"The granting of a franchise such as the one here in question being an exercise of sovereignty which, as an original proposition, rests with the legislative body of the people, the Legislature, our problem in the instant case is to determine how far the people by their Constitution have stripped from their Legislature such power and given it to local bodies, here, the municipalities. It is quite clear that the framers of the Constitution meant to vest the municipality with the right and power to control the original occupation of its public ways and streets by the utilities mentioned in this Section 163 of the Constitution. A reading of the debates of the Constitutional Convention bearing upon this Section 163 of the Constitution will disclose that the main and actuating purpose of the framers of that instrument was to prevent the Legislature from authorizing the indiscriminate use of the streets of the city by public utilities without the city being able to control the decision as to what streets and what public ways were to be occupied by such utilities. There is no language, however, in either Section 163 or Section 164 of the Constitution that takes away from the Legislature the right and power to require a municipality once it has granted a franchise to a public utility to give that utility, after it has established its plant and occupied the public ways and streets of the municipality, the opportunity on the expiration of its franchise of procuring a new one, on terms fair to the city, the utility, and to the public, by a bid which is highest and best in open competition. * * * The framers of our Constitution were able men. They knew that, if a public utility once established could have no opportunity of continuing its business on the expiration of its franchise, not even if it were the highest and best bidder in open competition for a new franchise, fair to the city, the utility, and to the public, it would be compelled as a sheer matter of business and finance to amortize its plant within the period of its existent franchise, which cannot exceed the period of twenty years and that to do so would necessitate such rates to the public as would make the cost of the service rendered extremely burdensome, and indeed in some instances almost prohibitive. * * * Therefore, the framers of our Constitution put on obstacle in the way of the Legislature requiring a city once it had granted a franchise to give the franchise holder an opportunity to get a new and similar one on its expiration on the terms and under the conditions the Legislature has set out in the 1904 and 1926 acts. * * *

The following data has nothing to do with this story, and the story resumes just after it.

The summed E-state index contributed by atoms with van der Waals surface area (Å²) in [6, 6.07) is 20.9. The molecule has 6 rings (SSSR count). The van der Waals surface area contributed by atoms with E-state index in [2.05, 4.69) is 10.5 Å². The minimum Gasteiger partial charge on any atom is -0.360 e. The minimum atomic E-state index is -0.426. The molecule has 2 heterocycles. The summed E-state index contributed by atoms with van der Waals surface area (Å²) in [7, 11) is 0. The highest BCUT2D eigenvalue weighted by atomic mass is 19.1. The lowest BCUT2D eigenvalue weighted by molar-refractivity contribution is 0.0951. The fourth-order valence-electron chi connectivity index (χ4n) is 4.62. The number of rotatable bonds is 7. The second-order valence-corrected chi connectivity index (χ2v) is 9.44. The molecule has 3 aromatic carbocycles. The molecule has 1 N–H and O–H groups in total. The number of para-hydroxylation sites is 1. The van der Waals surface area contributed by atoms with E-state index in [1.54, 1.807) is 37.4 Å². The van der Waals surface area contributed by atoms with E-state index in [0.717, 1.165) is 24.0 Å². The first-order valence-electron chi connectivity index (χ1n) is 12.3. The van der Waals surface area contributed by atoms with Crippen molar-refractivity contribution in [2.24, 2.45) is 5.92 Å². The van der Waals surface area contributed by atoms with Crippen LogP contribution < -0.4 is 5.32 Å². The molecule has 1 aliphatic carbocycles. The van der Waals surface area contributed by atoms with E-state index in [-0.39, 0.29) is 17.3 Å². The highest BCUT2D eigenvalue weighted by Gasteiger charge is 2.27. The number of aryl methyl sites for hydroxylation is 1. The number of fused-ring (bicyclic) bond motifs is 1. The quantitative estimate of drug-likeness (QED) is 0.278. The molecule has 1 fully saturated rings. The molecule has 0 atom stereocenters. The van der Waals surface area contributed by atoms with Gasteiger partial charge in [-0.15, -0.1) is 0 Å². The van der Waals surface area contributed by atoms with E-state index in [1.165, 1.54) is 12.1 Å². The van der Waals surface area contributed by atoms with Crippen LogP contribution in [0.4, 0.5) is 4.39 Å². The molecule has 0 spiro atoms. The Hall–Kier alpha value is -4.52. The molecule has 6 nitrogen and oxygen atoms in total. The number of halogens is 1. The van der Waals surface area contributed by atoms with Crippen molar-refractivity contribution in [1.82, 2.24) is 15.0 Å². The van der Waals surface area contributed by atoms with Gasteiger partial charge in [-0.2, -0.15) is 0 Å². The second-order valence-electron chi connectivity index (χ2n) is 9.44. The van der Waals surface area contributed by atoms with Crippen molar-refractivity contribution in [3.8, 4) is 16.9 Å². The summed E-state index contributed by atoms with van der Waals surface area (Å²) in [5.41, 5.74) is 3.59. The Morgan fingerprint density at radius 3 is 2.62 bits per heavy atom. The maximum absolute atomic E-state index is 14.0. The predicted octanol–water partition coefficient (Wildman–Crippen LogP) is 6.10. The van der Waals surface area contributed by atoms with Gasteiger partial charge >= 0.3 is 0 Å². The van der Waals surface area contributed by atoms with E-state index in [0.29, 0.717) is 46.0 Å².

"To summarize, the act of 1926 does not compel the granting of the franchise mentioned in the act to the old franchise holder except in the event such franchise holder is the highest and best bidder at the sale. If it is, Section 163 of the Constitution does not stand in the way of the Legislature requiring the city to accept such bid. * * * Neither the 1904 nor the 1926 act works a perpetuity of a franchise once granted. Neither act requires the old franchise to be relet. It is a new franchise which is called into being. The city may prescribe a character of service, rates, etc., in the new franchise as it deems proper, the only restriction being that the new franchise must be fair to the city, public and the utility, which simply means that the city shall not be arbitrary, and, as to this, the city cannot complain. Nor does the prohibition against arbitrary action of itself work a perpetuity. The statutes do not require the granting of a new franchise to the old franchise holder unless it be the highest and best bidder at the sale. * * *